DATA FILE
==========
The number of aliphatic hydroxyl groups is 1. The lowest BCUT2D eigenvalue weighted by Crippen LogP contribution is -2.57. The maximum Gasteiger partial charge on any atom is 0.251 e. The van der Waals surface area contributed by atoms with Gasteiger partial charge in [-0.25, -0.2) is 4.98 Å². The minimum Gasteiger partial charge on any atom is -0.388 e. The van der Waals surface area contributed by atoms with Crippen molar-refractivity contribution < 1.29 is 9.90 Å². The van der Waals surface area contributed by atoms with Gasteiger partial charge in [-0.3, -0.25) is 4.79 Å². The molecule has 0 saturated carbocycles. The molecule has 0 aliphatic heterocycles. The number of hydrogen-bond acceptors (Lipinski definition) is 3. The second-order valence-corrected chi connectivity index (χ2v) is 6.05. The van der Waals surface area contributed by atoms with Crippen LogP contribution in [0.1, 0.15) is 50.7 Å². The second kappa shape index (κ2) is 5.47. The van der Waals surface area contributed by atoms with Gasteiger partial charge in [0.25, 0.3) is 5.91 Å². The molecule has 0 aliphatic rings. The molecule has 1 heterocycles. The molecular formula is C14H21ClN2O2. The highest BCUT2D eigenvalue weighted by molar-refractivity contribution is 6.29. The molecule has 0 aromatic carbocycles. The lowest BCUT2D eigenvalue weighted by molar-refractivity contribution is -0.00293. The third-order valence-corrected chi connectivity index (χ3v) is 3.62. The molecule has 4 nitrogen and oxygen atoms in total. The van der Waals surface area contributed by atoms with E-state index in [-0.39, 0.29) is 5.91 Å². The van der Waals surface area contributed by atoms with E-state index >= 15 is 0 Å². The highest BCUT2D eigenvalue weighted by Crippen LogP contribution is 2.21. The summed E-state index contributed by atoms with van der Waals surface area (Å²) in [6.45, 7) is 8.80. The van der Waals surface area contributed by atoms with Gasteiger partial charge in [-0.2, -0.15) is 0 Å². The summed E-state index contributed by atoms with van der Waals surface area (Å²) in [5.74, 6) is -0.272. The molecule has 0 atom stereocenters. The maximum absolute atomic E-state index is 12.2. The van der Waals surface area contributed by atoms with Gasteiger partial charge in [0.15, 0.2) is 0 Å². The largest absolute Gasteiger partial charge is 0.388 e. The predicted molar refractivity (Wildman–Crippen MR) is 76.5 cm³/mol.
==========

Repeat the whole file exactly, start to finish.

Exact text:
The number of aliphatic hydroxyl groups is 1. The lowest BCUT2D eigenvalue weighted by Crippen LogP contribution is -2.57. The maximum Gasteiger partial charge on any atom is 0.251 e. The van der Waals surface area contributed by atoms with Gasteiger partial charge in [-0.25, -0.2) is 4.98 Å². The minimum Gasteiger partial charge on any atom is -0.388 e. The van der Waals surface area contributed by atoms with Crippen molar-refractivity contribution < 1.29 is 9.90 Å². The van der Waals surface area contributed by atoms with Gasteiger partial charge in [-0.3, -0.25) is 4.79 Å². The molecule has 0 saturated carbocycles. The molecule has 0 aliphatic heterocycles. The number of hydrogen-bond acceptors (Lipinski definition) is 3. The second-order valence-corrected chi connectivity index (χ2v) is 6.05. The van der Waals surface area contributed by atoms with Crippen LogP contribution in [0.1, 0.15) is 50.7 Å². The second kappa shape index (κ2) is 5.47. The van der Waals surface area contributed by atoms with Gasteiger partial charge in [0.25, 0.3) is 5.91 Å². The molecule has 0 aliphatic rings. The molecule has 1 heterocycles. The molecular formula is C14H21ClN2O2. The highest BCUT2D eigenvalue weighted by molar-refractivity contribution is 6.29. The molecule has 0 aromatic carbocycles. The lowest BCUT2D eigenvalue weighted by molar-refractivity contribution is -0.00293. The third-order valence-corrected chi connectivity index (χ3v) is 3.62. The molecule has 4 nitrogen and oxygen atoms in total. The van der Waals surface area contributed by atoms with E-state index in [-0.39, 0.29) is 5.91 Å². The van der Waals surface area contributed by atoms with E-state index >= 15 is 0 Å². The highest BCUT2D eigenvalue weighted by Crippen LogP contribution is 2.21. The summed E-state index contributed by atoms with van der Waals surface area (Å²) in [6.45, 7) is 8.80. The van der Waals surface area contributed by atoms with Gasteiger partial charge in [-0.2, -0.15) is 0 Å². The summed E-state index contributed by atoms with van der Waals surface area (Å²) in [5.74, 6) is -0.272. The molecule has 0 atom stereocenters. The maximum absolute atomic E-state index is 12.2. The van der Waals surface area contributed by atoms with Gasteiger partial charge in [0.15, 0.2) is 0 Å². The largest absolute Gasteiger partial charge is 0.388 e. The predicted molar refractivity (Wildman–Crippen MR) is 76.5 cm³/mol.